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International and comparative law program to add new master of law concentrations in fall

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Rosa Celorio, the associate dean for international and comparative legal studies, said the new concentrations will distinguish GW Law graduates from others in the field.

Updated: April 29 at 8:51 p.m.

Law students in the international and comparative law program will be able to study two new master of law concentrations this fall.

The new master of laws concentrations – international human rights law and international arbitration, mediation, and other dispute resolutions – will provide students with specialized training and job experience in these fields, law school officials said. Faculty said the additions will enhance students’ competitiveness in the job market and prepare them for careers in law firms relating to human rights law or international arbitration.

Rosa Celorio, the associate dean for international and comparative legal studies and a professorial lecturer in international and comparative law and policy, said students taking these concentrations will be able to differentiate themselves from other candidates in their future fields with their specialized skills.

“They want to leave the law school not only with a general degree in international law but with a signal that they already have specialized training in a specific area,” she said.

The ICL program currently offers both one-year LLM and three-year Juris Doctor degrees, but the new concentrations are only for students pursuing the LLM degree, according to the law school’s website.

Celorio said law school officials observed through conversations that students have a strong interest in specializing in the type of coursework the concentrations will offer and said she hopes students will take advantage of the new opportunities to develop practical skills and experience in these areas of law.

“I personally feel that I’m training the future of international law, and I feel that as faculty members we have a responsibility to give students as many tools as possible and as much training as possible so they can shape and contribute to these fields,” she said.

Law students will be required to complete 10 credits for their chosen concentration, including a writing requirement and experiential credits like internships, the law school’s website states.

Celorio said many of the courses required for the concentrations like international litigation and international human rights of women are already part of the program, and officials plan to add courses on contemporary issues in human rights and international commercial arbitration.

“Basically, we’re solidifying and recognizing students that are specializing in those areas with the coursework we have, but we’re also opening a space to create new courses in these areas as well and to incorporate practitioners into the work of GW,” she said.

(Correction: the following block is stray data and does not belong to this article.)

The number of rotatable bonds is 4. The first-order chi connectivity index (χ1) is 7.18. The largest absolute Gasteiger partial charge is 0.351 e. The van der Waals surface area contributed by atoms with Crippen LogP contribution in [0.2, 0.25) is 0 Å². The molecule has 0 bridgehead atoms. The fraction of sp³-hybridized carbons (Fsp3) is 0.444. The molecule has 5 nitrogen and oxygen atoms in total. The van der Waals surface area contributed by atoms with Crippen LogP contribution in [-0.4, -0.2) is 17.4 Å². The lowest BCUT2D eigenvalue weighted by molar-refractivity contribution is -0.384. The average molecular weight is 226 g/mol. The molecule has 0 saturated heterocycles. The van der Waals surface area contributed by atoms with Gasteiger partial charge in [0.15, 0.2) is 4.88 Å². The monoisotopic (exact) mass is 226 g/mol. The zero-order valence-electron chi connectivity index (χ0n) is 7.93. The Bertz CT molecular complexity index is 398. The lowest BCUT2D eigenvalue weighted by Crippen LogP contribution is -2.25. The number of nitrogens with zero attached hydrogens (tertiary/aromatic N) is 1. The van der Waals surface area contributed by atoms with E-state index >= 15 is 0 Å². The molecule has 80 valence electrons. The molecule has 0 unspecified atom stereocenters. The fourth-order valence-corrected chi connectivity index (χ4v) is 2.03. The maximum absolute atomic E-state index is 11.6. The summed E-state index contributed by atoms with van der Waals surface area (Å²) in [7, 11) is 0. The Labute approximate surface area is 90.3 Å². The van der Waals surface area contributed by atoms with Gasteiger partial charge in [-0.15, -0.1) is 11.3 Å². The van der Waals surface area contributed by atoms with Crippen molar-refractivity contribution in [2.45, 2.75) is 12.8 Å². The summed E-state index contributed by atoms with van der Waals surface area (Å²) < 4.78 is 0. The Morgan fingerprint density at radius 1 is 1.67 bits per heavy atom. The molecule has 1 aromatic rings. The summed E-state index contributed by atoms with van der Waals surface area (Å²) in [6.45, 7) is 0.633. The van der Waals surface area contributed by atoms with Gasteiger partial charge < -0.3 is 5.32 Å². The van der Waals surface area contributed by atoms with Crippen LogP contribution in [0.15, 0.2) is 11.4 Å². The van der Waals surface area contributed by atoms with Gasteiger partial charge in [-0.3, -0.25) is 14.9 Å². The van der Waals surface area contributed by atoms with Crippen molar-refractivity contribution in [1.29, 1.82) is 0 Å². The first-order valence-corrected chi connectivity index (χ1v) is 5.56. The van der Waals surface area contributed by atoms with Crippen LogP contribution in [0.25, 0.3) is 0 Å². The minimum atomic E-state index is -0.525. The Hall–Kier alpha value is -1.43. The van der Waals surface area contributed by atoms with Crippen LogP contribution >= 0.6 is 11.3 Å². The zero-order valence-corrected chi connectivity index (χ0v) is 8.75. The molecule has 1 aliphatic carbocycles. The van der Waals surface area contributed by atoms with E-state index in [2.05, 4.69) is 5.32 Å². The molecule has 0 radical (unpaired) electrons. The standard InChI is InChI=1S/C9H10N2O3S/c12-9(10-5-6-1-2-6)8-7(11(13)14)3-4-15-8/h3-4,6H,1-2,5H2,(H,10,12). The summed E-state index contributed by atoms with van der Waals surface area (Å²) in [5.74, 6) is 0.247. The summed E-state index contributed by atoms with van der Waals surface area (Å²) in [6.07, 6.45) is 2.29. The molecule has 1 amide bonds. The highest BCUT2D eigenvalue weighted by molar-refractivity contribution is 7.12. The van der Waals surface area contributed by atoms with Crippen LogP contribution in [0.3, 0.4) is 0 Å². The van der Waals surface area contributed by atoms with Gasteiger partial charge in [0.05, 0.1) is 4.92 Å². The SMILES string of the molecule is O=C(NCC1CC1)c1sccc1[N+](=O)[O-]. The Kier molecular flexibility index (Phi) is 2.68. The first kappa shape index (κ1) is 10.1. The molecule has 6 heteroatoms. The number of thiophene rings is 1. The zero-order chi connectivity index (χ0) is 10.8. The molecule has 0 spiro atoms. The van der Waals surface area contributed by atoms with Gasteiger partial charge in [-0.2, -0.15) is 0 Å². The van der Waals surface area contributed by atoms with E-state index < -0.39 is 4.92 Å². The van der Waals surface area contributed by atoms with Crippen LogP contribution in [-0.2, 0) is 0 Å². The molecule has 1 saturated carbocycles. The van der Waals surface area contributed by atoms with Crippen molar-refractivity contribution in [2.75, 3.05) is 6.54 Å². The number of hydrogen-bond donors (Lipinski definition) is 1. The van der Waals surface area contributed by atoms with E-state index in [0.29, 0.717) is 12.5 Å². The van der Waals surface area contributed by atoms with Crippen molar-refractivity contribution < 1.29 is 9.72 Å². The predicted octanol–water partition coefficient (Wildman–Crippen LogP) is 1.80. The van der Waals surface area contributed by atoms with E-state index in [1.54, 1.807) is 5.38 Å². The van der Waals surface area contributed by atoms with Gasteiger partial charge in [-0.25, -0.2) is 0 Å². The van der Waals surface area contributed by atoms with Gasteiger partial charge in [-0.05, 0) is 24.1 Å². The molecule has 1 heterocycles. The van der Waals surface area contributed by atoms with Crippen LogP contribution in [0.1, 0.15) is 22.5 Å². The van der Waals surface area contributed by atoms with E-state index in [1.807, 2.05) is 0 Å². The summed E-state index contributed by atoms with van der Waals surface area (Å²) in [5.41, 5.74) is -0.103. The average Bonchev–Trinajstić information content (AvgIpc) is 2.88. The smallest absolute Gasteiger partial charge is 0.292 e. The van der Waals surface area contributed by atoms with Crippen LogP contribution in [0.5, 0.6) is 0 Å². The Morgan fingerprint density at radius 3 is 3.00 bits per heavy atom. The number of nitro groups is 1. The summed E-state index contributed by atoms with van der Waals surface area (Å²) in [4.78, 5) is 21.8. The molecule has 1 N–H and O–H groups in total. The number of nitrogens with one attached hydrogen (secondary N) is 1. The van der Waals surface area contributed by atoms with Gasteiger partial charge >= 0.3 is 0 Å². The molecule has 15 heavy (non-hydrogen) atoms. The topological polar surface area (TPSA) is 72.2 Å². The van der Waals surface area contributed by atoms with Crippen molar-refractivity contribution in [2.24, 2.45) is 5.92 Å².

Celorio said the law school will offer a joint summer program with Oxford University that covers international human rights law for students in the concentration.

She said the law school’s proximity to many law firms and international organizations like the International Monetary Fund and World Bank will be instrumental for students in finding jobs or internships once they complete the program.

“Our D.C. location offers students the invaluable opportunity to directly observe and participate in the practical application of international law in the areas of human rights and arbitration,” she said.

Sean Murphy, a professor of international law, said the programs will allow students to “establish a credential” in these specialized legal fields in a shorter time period compared to other programs the law school offers like the JD degree.

“The faculty felt that a concrete signal to employers, through certificates of concentration that students had received such training, was a valuable way of allowing students to ‘market’ themselves,” Murphy said in an email.

He said future courses added to the new concentrations will benefit both JD and LLM students because most courses in the ICL program are open to those students.

“My hope is that we do even more with courses that provide experiential learning in these two areas, meaning that rather than just teach doctrine, we give students the opportunity for drafting mock pleadings, presenting mock oral arguments and advising fictitious clients,” Murphy said.

Dinah Shelton, a professor emeritus of international law, said the law school has always had faculty who are experts in international law, and she anticipates the new concentrations will “fit well” with the ICL program.

“We’ve always had a real strong program in human rights,” she said. “In fact, I think we’re ranked top 10 in the country in human rights, so it makes perfect sense to recognize that with a concentration.”

Shelton said she expects the current faculty to do an “excellent” job of teaching the new additions to the ICL program and providing students with the necessary skills and expertise for success.

“We have a lot of contact with international organizations which makes it possible for internships and opportunities for jobs after graduation,” she said.

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